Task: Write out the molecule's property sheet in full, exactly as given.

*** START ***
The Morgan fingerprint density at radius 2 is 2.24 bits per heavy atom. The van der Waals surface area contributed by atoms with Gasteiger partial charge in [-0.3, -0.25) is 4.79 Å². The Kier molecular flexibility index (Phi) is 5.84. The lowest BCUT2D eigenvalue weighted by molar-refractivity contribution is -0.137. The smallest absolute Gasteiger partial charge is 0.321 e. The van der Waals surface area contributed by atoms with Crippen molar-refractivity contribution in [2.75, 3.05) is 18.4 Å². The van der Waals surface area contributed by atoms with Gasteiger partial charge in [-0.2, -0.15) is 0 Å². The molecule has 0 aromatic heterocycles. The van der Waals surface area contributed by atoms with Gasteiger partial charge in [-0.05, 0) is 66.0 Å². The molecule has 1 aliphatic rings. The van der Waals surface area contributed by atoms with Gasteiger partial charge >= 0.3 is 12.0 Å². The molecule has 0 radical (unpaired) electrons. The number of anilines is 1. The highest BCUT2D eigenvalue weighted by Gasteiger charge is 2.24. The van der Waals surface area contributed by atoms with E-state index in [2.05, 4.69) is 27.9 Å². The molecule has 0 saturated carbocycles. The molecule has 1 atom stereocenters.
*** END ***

The Morgan fingerprint density at radius 2 is 2.24 bits per heavy atom. The van der Waals surface area contributed by atoms with Gasteiger partial charge in [-0.3, -0.25) is 4.79 Å². The Kier molecular flexibility index (Phi) is 5.84. The lowest BCUT2D eigenvalue weighted by molar-refractivity contribution is -0.137. The smallest absolute Gasteiger partial charge is 0.321 e. The van der Waals surface area contributed by atoms with Crippen molar-refractivity contribution in [2.75, 3.05) is 18.4 Å². The van der Waals surface area contributed by atoms with Gasteiger partial charge in [-0.2, -0.15) is 0 Å². The molecule has 0 aromatic heterocycles. The van der Waals surface area contributed by atoms with Gasteiger partial charge in [-0.05, 0) is 66.0 Å². The molecule has 1 aliphatic rings. The van der Waals surface area contributed by atoms with Gasteiger partial charge >= 0.3 is 12.0 Å². The molecule has 0 radical (unpaired) electrons. The number of anilines is 1. The highest BCUT2D eigenvalue weighted by Gasteiger charge is 2.24. The van der Waals surface area contributed by atoms with E-state index in [2.05, 4.69) is 27.9 Å². The molecule has 0 saturated carbocycles. The molecule has 1 atom stereocenters.